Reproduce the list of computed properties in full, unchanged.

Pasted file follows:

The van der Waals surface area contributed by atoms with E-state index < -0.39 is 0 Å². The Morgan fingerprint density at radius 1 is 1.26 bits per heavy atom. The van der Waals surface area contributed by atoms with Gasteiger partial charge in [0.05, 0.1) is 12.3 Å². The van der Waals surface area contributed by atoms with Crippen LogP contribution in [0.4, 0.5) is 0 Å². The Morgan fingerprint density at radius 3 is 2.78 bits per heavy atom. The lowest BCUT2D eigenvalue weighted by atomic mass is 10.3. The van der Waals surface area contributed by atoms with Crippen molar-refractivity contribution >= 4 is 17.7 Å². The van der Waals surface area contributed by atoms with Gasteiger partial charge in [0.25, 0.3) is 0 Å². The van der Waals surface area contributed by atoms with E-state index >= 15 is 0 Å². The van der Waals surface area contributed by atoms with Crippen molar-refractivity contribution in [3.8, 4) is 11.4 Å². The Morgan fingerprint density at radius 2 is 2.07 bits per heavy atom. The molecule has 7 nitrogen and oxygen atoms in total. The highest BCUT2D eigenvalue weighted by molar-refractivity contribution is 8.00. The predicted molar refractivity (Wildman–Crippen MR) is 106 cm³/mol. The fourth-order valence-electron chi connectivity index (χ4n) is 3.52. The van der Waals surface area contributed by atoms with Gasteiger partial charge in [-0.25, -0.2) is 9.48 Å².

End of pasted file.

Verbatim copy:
The van der Waals surface area contributed by atoms with E-state index < -0.39 is 0 Å². The Morgan fingerprint density at radius 1 is 1.26 bits per heavy atom. The van der Waals surface area contributed by atoms with Gasteiger partial charge in [0.05, 0.1) is 12.3 Å². The van der Waals surface area contributed by atoms with Crippen LogP contribution in [0.4, 0.5) is 0 Å². The Morgan fingerprint density at radius 3 is 2.78 bits per heavy atom. The lowest BCUT2D eigenvalue weighted by atomic mass is 10.3. The van der Waals surface area contributed by atoms with Crippen molar-refractivity contribution >= 4 is 17.7 Å². The van der Waals surface area contributed by atoms with Gasteiger partial charge in [0.25, 0.3) is 0 Å². The van der Waals surface area contributed by atoms with E-state index >= 15 is 0 Å². The van der Waals surface area contributed by atoms with Crippen molar-refractivity contribution in [3.8, 4) is 11.4 Å². The Morgan fingerprint density at radius 2 is 2.07 bits per heavy atom. The molecule has 7 nitrogen and oxygen atoms in total. The highest BCUT2D eigenvalue weighted by molar-refractivity contribution is 8.00. The predicted molar refractivity (Wildman–Crippen MR) is 106 cm³/mol. The fourth-order valence-electron chi connectivity index (χ4n) is 3.52. The van der Waals surface area contributed by atoms with Gasteiger partial charge in [-0.25, -0.2) is 9.48 Å².